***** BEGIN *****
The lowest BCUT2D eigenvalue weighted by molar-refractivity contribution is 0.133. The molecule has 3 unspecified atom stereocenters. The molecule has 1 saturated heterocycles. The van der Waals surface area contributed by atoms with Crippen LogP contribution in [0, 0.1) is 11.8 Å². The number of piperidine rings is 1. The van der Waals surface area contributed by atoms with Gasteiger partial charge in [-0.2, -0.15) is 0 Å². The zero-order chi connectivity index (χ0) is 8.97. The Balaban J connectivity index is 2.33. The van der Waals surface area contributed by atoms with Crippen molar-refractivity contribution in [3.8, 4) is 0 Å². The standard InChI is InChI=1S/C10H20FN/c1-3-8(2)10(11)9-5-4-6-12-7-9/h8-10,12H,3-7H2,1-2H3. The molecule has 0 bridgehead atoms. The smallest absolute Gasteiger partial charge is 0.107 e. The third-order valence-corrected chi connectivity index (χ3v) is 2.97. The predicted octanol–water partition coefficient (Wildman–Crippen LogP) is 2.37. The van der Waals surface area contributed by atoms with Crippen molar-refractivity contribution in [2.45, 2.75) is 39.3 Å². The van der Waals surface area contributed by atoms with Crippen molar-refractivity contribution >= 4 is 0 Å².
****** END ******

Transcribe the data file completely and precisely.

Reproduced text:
The lowest BCUT2D eigenvalue weighted by molar-refractivity contribution is 0.133. The molecule has 3 unspecified atom stereocenters. The molecule has 1 saturated heterocycles. The van der Waals surface area contributed by atoms with Crippen LogP contribution in [0, 0.1) is 11.8 Å². The number of piperidine rings is 1. The van der Waals surface area contributed by atoms with Gasteiger partial charge in [-0.2, -0.15) is 0 Å². The zero-order chi connectivity index (χ0) is 8.97. The Balaban J connectivity index is 2.33. The van der Waals surface area contributed by atoms with Crippen molar-refractivity contribution in [3.8, 4) is 0 Å². The standard InChI is InChI=1S/C10H20FN/c1-3-8(2)10(11)9-5-4-6-12-7-9/h8-10,12H,3-7H2,1-2H3. The molecule has 0 bridgehead atoms. The smallest absolute Gasteiger partial charge is 0.107 e. The third-order valence-corrected chi connectivity index (χ3v) is 2.97. The predicted octanol–water partition coefficient (Wildman–Crippen LogP) is 2.37. The van der Waals surface area contributed by atoms with Crippen molar-refractivity contribution in [2.45, 2.75) is 39.3 Å². The van der Waals surface area contributed by atoms with Crippen molar-refractivity contribution >= 4 is 0 Å².